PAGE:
This morning, Carrefour formalised its commitment to reducing plastic pollution at the Ministry for the Ecological Transition, by signing the national pact for phasing out plastic packaging by 2025. With a partnership and co-development ethos and a concrete action plan designed to help citizen-consumers and create a more sustainable future, this pact has also been signed by Auchan Retail France, Biscuits Bouvard, Carrefour, Coca-Cola European Partners, Danone, L´Oréal, LSDH, Nestlé France, Système-U, Unilever, the Tara Foundation and WWF France.
Back in May 2018, Carrefour undertook to reduce its use of plastic to the bare minimum. It also committed to ensuring that all of the packaging used in its products could be recycled or composted by 2025. A voluntary and ambitious commitment that Carrefour now wants to share with the government and the other founding signatories of this collective pact. Carrefour is now calling upon all major companies in the retail sector as well as NGOs and consumers to get behind it and commit to a number of shared targets to combat plastic pollution.
Every year throughout the world, between 8 and 12 million tonnes of plastics get into our oceans. In France, packaging accounts for 45% of the total amount of plastic used and only 25% of household plastic packaging is effectively recycled. One of the things Carrefour is doing in signing this national pact is boosting its eco-design efforts and its implementation of innovative and sustainable solutions.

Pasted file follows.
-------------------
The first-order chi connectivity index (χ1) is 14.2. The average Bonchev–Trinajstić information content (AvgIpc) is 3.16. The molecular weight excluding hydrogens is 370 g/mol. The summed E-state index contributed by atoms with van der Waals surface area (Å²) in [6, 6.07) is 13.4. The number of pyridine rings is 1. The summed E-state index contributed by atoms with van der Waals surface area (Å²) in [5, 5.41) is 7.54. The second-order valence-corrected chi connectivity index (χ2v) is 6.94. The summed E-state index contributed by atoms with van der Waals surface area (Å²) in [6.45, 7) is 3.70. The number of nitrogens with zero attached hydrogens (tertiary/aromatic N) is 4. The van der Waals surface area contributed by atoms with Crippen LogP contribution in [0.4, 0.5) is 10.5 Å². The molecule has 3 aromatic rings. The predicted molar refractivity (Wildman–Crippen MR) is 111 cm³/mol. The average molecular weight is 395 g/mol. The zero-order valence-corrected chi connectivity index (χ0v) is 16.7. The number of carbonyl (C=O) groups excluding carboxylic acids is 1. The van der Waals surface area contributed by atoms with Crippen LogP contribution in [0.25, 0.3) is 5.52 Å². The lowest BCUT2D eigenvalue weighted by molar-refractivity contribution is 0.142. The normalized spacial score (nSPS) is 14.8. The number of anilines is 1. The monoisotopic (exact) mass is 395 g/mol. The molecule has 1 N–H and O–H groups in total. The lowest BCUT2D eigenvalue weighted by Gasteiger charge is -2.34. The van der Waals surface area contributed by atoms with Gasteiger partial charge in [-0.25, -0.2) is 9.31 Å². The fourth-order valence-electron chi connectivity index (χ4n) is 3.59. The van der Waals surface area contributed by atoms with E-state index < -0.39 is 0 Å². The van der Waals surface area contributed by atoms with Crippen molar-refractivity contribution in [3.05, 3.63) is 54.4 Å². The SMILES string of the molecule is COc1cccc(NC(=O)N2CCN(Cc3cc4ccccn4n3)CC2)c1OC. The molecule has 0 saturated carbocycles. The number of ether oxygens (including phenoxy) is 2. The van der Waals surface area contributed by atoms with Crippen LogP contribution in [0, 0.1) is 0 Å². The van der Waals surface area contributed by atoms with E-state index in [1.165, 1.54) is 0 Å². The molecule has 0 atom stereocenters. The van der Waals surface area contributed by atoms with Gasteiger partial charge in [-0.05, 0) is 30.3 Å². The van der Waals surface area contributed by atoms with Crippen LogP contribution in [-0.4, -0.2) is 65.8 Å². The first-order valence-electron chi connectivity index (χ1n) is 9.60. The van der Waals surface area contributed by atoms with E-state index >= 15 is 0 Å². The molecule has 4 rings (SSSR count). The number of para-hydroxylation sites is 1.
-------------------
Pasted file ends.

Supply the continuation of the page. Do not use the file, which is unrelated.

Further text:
The commitment is in line with the Group’s stated aim of becoming the world leader in the food transition with its Act For Food programme, which is already taking shape via a whole set of concrete solutions. Having removed plastic straws from its shelves, Carrefour is going to be stepping up its solutions over the next few weeks for reducing plastic pollution.
In 2019, the traditional polystyrene trays are going to be replaced by cardboard trays in the cheese section. A radical change that will save 111 tonnes of plastic this year. In 2019, organic fair-trade bananas (15,800 tonnes of which were sold in 2017) will no longer be packaged in plastic sachets, saving at least 23 tonnes of plastic every year. The bananas will still be identifiable via elastic bands around them and will be on sale in all stores throughout France, gradually rolled out between March and September. Eventually, these bands will be made of paper.